After the bus tour, myself and some other people in my tour group grabbed a quick lunch and then decided to walk to Museum Island. It’s about a 20/25 minute walk from Checkpoint Charlie to Museum Island. We had driven through Museum Island on the bus tour, and as someone who loves museums I definitely wanted to come back here. There are five museums located here. We decided to go to the Pergamonmuseum, which focuses more on ancient history. Even if you don’t want to visit a museum, it is a great place to walk around and look at the buildings.

Now, I was in Germany after all, so next stop was a beer garden (biergarten)! We stopped at the Prater Garten, which has an outdoor beer garden in the summer and a restaurant that is open year round. It was a great time sitting out there, having a glass of wine (or two…) and people watching. I don’t drink beer, but the people I was with were trying all different kinds of beer and said it was great. After the beer garden, we started making our way back to the hostel. We stopped by Alexanderplatz, where you can find St. Mary’s Church and the TV Tower. The TV Tower was originally built as a symbol of Communist power, but now is just a famous symbol of Berlin and a popular tourist spot. You can visit the top of the tower for some spectacular views. There is a bar, restaurant, and observation deck. (If you don’t want to pay as much or wait in a long line, you can go to the Park Inn, which is right across the street, and pay less to get almost the same view.)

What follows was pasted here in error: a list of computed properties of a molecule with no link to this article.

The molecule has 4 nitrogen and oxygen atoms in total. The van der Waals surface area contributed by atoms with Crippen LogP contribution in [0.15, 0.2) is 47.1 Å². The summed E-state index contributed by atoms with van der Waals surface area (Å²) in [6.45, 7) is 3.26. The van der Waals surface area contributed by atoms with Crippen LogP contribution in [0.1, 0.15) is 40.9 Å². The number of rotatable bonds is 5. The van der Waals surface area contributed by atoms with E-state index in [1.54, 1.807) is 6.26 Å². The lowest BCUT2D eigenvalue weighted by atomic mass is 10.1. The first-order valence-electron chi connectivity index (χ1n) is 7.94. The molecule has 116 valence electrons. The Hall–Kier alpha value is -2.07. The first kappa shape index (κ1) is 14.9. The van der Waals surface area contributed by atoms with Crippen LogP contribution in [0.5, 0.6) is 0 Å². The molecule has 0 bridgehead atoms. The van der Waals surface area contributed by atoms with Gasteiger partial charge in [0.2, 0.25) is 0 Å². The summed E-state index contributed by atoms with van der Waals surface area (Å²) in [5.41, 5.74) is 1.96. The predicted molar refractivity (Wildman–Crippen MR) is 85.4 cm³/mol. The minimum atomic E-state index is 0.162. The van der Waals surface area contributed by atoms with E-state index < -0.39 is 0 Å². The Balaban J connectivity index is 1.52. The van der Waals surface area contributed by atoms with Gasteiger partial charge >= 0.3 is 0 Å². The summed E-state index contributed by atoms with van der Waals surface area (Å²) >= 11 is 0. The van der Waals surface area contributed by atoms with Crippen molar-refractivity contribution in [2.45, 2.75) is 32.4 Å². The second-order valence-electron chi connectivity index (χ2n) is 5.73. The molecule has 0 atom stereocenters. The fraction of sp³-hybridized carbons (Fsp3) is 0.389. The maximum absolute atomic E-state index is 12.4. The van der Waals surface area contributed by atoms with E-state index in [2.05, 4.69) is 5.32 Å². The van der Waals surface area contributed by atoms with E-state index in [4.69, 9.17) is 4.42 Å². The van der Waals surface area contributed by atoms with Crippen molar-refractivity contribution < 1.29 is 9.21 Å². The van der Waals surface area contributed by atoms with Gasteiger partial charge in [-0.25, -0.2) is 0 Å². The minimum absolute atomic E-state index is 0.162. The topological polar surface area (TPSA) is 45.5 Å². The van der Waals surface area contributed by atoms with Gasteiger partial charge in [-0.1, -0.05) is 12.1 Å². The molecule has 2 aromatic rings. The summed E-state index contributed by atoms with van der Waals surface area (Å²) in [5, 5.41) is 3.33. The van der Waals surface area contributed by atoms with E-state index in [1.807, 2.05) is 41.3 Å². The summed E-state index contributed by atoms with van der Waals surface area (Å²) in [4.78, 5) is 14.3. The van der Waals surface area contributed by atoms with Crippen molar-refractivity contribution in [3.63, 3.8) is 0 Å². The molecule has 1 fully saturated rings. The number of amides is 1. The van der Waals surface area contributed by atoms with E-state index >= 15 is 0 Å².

While obviously there is way more to see and do here, these are some highlights if you only have two days in Berlin. This is such a fascinating city to visit, because Berlin was founded as a city in the 13th century, but the Berlin Wall fell in 1989, which was only about 30 years ago. The recent history combined with the medieval history makes for one very interesting city. We also learn so much about World War II that seeing the places where it was planned was compelling and unsettling all at the same time.


Currency: Euro

Best times to visit: The best weather in Berlin is from around May to September. I was there in mid-September. The weather was really nice while I was in Berlin, but it pretty abruptly got chilly halfway through my trip. Definitely pack layers if you are going around this time of year. The winters are freezing, but this is also when you can see the Christmas markets and it may not be as crowded with tourists.

Bring comfortable shoes: You will be doing a lot of walking. I recommend downloading Maps.Me or Google Offline Maps. Also, don’t be afraid to use public transportation.

Is Berlin a place I would like to go back to? Yes! Absolutely. I feel like there is so much more to see, and I also did not really have a chance to experience the nightlife or what the locals like to do.

Have you been to Berlin, or is it on your bucket list? What are your recommendations, and what would you like to see? Comment below!